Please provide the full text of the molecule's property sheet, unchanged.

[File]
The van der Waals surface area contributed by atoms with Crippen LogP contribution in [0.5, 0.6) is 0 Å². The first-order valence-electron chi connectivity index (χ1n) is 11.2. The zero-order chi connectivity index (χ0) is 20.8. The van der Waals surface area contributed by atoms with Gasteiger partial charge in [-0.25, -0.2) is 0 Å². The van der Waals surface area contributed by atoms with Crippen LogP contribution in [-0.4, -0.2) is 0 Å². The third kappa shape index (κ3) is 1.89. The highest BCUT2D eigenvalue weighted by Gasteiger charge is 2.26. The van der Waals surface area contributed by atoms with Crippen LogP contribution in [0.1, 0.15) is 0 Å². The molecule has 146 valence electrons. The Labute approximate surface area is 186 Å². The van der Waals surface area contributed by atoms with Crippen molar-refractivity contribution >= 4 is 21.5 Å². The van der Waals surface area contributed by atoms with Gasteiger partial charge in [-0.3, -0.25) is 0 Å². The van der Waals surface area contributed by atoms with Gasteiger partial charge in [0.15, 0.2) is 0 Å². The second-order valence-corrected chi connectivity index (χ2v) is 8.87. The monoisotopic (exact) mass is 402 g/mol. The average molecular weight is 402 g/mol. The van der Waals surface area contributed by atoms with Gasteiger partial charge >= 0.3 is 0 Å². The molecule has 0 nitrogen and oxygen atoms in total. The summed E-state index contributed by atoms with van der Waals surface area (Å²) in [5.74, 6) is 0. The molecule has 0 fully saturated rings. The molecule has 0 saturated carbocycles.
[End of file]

The van der Waals surface area contributed by atoms with Crippen LogP contribution in [0.5, 0.6) is 0 Å². The first-order valence-electron chi connectivity index (χ1n) is 11.2. The zero-order chi connectivity index (χ0) is 20.8. The van der Waals surface area contributed by atoms with Gasteiger partial charge in [-0.25, -0.2) is 0 Å². The van der Waals surface area contributed by atoms with Crippen LogP contribution in [-0.4, -0.2) is 0 Å². The third kappa shape index (κ3) is 1.89. The highest BCUT2D eigenvalue weighted by Gasteiger charge is 2.26. The van der Waals surface area contributed by atoms with Crippen LogP contribution in [0.1, 0.15) is 0 Å². The molecule has 146 valence electrons. The Labute approximate surface area is 186 Å². The van der Waals surface area contributed by atoms with Crippen molar-refractivity contribution >= 4 is 21.5 Å². The van der Waals surface area contributed by atoms with Gasteiger partial charge in [-0.3, -0.25) is 0 Å². The van der Waals surface area contributed by atoms with Gasteiger partial charge in [0.15, 0.2) is 0 Å². The second-order valence-corrected chi connectivity index (χ2v) is 8.87. The monoisotopic (exact) mass is 402 g/mol. The average molecular weight is 402 g/mol. The van der Waals surface area contributed by atoms with Gasteiger partial charge >= 0.3 is 0 Å². The molecule has 0 nitrogen and oxygen atoms in total. The summed E-state index contributed by atoms with van der Waals surface area (Å²) in [5.74, 6) is 0. The molecule has 0 fully saturated rings. The molecule has 0 saturated carbocycles.